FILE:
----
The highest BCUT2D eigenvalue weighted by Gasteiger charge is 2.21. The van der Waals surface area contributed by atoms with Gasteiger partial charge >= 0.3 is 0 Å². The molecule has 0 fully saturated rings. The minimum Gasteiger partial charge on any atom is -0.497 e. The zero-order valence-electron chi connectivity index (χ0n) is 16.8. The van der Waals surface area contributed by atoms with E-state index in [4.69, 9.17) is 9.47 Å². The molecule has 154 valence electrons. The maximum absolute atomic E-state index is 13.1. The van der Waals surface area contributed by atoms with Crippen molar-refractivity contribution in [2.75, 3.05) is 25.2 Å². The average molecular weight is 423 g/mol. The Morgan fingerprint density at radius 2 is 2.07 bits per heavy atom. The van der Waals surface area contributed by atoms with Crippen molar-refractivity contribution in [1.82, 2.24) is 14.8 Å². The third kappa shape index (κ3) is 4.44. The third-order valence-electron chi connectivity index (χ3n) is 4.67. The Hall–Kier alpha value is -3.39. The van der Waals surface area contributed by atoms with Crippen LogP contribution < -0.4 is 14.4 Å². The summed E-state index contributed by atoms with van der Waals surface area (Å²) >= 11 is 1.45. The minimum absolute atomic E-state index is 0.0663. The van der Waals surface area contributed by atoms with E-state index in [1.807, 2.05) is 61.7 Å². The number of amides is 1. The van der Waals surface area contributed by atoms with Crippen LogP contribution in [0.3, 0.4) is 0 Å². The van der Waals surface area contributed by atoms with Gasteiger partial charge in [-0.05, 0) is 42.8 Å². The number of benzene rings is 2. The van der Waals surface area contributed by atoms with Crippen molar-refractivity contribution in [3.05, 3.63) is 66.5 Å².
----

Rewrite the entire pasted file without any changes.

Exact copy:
The highest BCUT2D eigenvalue weighted by Gasteiger charge is 2.21. The van der Waals surface area contributed by atoms with Gasteiger partial charge >= 0.3 is 0 Å². The molecule has 0 fully saturated rings. The minimum Gasteiger partial charge on any atom is -0.497 e. The zero-order valence-electron chi connectivity index (χ0n) is 16.8. The van der Waals surface area contributed by atoms with E-state index in [4.69, 9.17) is 9.47 Å². The molecule has 154 valence electrons. The maximum absolute atomic E-state index is 13.1. The van der Waals surface area contributed by atoms with Crippen molar-refractivity contribution in [2.75, 3.05) is 25.2 Å². The average molecular weight is 423 g/mol. The Morgan fingerprint density at radius 2 is 2.07 bits per heavy atom. The van der Waals surface area contributed by atoms with Crippen molar-refractivity contribution in [1.82, 2.24) is 14.8 Å². The third kappa shape index (κ3) is 4.44. The third-order valence-electron chi connectivity index (χ3n) is 4.67. The Hall–Kier alpha value is -3.39. The van der Waals surface area contributed by atoms with Crippen LogP contribution < -0.4 is 14.4 Å². The summed E-state index contributed by atoms with van der Waals surface area (Å²) >= 11 is 1.45. The minimum absolute atomic E-state index is 0.0663. The van der Waals surface area contributed by atoms with E-state index in [1.807, 2.05) is 61.7 Å². The number of amides is 1. The van der Waals surface area contributed by atoms with Crippen LogP contribution in [0.3, 0.4) is 0 Å². The van der Waals surface area contributed by atoms with Gasteiger partial charge in [-0.05, 0) is 42.8 Å². The number of benzene rings is 2. The van der Waals surface area contributed by atoms with Crippen molar-refractivity contribution in [3.05, 3.63) is 66.5 Å².